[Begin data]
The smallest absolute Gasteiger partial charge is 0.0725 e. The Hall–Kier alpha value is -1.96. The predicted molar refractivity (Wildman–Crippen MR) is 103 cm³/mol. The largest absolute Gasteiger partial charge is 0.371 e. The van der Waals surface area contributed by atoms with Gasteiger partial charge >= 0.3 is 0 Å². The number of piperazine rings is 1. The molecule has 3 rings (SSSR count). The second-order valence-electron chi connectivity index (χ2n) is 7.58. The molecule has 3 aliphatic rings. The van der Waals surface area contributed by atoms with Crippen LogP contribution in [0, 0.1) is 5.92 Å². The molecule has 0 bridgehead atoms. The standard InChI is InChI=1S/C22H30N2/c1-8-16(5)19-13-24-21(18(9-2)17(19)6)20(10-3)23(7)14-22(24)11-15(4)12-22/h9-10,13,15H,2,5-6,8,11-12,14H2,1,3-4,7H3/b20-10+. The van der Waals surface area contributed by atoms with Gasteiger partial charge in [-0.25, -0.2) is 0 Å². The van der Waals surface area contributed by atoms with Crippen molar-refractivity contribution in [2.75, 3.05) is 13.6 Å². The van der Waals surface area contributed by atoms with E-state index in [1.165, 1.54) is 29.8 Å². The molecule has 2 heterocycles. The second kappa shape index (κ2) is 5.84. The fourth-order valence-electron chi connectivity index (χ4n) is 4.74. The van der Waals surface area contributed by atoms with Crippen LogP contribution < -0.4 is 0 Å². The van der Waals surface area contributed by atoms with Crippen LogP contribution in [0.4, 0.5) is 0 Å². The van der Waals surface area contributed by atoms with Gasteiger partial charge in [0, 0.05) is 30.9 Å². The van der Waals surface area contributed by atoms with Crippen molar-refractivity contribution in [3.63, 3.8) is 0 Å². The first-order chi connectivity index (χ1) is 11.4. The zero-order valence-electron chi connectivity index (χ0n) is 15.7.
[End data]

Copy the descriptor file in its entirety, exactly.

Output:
The smallest absolute Gasteiger partial charge is 0.0725 e. The Hall–Kier alpha value is -1.96. The predicted molar refractivity (Wildman–Crippen MR) is 103 cm³/mol. The largest absolute Gasteiger partial charge is 0.371 e. The van der Waals surface area contributed by atoms with Gasteiger partial charge >= 0.3 is 0 Å². The number of piperazine rings is 1. The molecule has 3 rings (SSSR count). The second-order valence-electron chi connectivity index (χ2n) is 7.58. The molecule has 3 aliphatic rings. The van der Waals surface area contributed by atoms with Crippen LogP contribution in [0, 0.1) is 5.92 Å². The molecule has 0 bridgehead atoms. The standard InChI is InChI=1S/C22H30N2/c1-8-16(5)19-13-24-21(18(9-2)17(19)6)20(10-3)23(7)14-22(24)11-15(4)12-22/h9-10,13,15H,2,5-6,8,11-12,14H2,1,3-4,7H3/b20-10+. The van der Waals surface area contributed by atoms with Gasteiger partial charge in [-0.25, -0.2) is 0 Å². The van der Waals surface area contributed by atoms with Crippen molar-refractivity contribution in [2.75, 3.05) is 13.6 Å². The van der Waals surface area contributed by atoms with E-state index in [1.165, 1.54) is 29.8 Å². The molecule has 2 heterocycles. The second kappa shape index (κ2) is 5.84. The fourth-order valence-electron chi connectivity index (χ4n) is 4.74. The van der Waals surface area contributed by atoms with Crippen LogP contribution < -0.4 is 0 Å². The van der Waals surface area contributed by atoms with Crippen LogP contribution in [0.4, 0.5) is 0 Å². The van der Waals surface area contributed by atoms with Gasteiger partial charge in [0, 0.05) is 30.9 Å². The van der Waals surface area contributed by atoms with Crippen molar-refractivity contribution in [3.63, 3.8) is 0 Å². The first-order chi connectivity index (χ1) is 11.4. The zero-order valence-electron chi connectivity index (χ0n) is 15.7.